There are different types of childcare available in Leeds. Here is a summary of the main types and below that, some guidance on finding the right kind of childcare for your needs.
There are 56 children’s centres across Leeds. They are run by Leeds City Council and offer services for families with babies and young children. Children centres run free groups and activities to support you and your child, for example:
- Parenting classes
- Baby massage
- Play sessions
- Health & wellbeing groups
Many children’s centres have family support workers who can help you with difficulties, for example, problems with money or housing.
Many (but not all) of the children’s centres in Leeds also offer childcare which costs £45 a day.
Children’s centres are a really good place to meet other parents, make friends and get support. You can attend any children’s centre you like but it is a good idea to use your local one. Most have their own website but you can contact them all by phone too.
You can find your local Children’s Centre on Leeds City Council’s Family Information Centre website:
Day nurseries care for children aged from birth to five years old and usually offer care from 8am to 6pm, Monday to Friday, for most of the year.
Registered childminders are self-employed professionals who offer childcare in their own homes. They usually care for small numbers of children. Childminders can often be flexible to fit your schedule.
Out of school clubs
Out of school clubs run before and after school and are suitable for parents who have commitments such as work. The clubs allow you to take your children to school or pick them up before and after normal school times. Many offer meals such as breakfast or evening meal.
Playgroups are organised in the local area to care for children, between the ages of 3 and 5, for up to 4 hours per day. They are usually in local venues such as schools or community centres.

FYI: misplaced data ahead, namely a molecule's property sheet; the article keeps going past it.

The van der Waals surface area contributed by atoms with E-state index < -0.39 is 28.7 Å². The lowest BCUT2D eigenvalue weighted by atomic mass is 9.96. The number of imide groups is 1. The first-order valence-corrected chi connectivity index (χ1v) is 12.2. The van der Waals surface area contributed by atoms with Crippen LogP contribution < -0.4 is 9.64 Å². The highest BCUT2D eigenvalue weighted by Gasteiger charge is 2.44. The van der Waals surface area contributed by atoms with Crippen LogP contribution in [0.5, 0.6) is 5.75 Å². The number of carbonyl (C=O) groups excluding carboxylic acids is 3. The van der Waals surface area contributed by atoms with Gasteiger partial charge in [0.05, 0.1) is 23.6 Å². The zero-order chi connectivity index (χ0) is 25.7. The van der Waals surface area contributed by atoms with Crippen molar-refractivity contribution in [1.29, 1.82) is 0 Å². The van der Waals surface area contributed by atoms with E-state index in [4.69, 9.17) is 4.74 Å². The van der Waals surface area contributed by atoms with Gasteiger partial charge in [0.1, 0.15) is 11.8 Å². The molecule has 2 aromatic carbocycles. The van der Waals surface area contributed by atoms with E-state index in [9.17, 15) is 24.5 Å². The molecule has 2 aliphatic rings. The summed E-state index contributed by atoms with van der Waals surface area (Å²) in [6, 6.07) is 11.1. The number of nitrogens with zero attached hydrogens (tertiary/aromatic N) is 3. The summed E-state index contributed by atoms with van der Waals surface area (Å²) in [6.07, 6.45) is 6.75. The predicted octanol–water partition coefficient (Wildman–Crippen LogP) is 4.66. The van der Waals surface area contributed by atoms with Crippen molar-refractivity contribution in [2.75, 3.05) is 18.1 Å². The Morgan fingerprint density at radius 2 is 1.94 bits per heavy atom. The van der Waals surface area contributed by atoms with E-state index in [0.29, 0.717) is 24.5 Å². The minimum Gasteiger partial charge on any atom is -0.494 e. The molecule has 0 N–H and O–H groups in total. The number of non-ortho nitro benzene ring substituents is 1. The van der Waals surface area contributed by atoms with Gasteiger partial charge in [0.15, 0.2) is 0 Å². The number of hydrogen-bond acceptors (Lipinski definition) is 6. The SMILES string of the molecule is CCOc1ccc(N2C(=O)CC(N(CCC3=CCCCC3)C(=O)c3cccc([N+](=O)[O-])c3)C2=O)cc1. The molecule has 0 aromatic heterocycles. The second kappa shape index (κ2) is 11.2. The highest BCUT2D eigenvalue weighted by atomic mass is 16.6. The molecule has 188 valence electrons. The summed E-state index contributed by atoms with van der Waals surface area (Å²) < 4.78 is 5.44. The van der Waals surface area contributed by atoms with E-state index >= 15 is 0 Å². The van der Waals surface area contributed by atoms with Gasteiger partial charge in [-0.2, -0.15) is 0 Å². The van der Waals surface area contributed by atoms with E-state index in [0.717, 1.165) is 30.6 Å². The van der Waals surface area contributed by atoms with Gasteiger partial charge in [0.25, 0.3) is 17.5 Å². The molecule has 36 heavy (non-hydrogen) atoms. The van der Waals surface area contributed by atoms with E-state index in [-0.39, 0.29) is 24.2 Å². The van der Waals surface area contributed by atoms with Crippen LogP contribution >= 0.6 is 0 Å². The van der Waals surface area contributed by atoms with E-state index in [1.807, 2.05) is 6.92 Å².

Playschemes usually only care for children during school holidays and are in schools or community centres.
Crèches provide short term or occasional care, to support parents doing a particular activity in the same venue. For example, some education centres or leisure centres may offer a crèche.
How to choose childcare
Choosing the right childcare provider for your child is an important decision. Here is some guidance to help you:
The Money Advice Service website has a really helpful guide to the different types of childcare so you can compare them and find the type that is right for you:
Use the Family Information Service, run by Leeds City Council, to find childcare providers in your area. You can also find out if places are available, the opening hours, the costs, and any specialist care your child needs, for example support with special educational needs or disabilities (also called SEND).
The website also includes a guide to help you choose.
Next, you should visit the childcare providers you are interested in. This will help you get a feeling for the environment, the manager and the staff and you can ask questions. During your visit, you should consider:
- Do children play together well, do they seem happy?
- Do the staff seem friendly and caring?
- Is it clean?
- Is there a good outdoor play space?
- Is food included in the cost and can they provide for special diets?
- Do you need to provide your own baby formula and nappies?
There are lots of policies that childcare providers must follow to make sure they are safe and legal. For example all staff must have been checked for a criminal record.
Also, nearly all types of childcare providers must be registered with Ofsted (Office for Standards in Education, Children’s Services and Skills). Ofsted is a government department which inspects childcare, schools and other children’s services) regularly to check the standard of care.
You can find the Ofsted report for any childcare provider on the Ofsted website. You can search using your postcode.
Using family or friends for childcare
If you are working and struggling to afford childcare, there are other options you can consider that are legal. For example, a relative would be allowed to look after your child.
If you ask a friend or group of friends to look after your child, there are rules you may need to follow. If your child is under 8, and your friend is looking after them for more than 2 hours a day, they must be registered as a childminder with Ofsted by law. Find out more: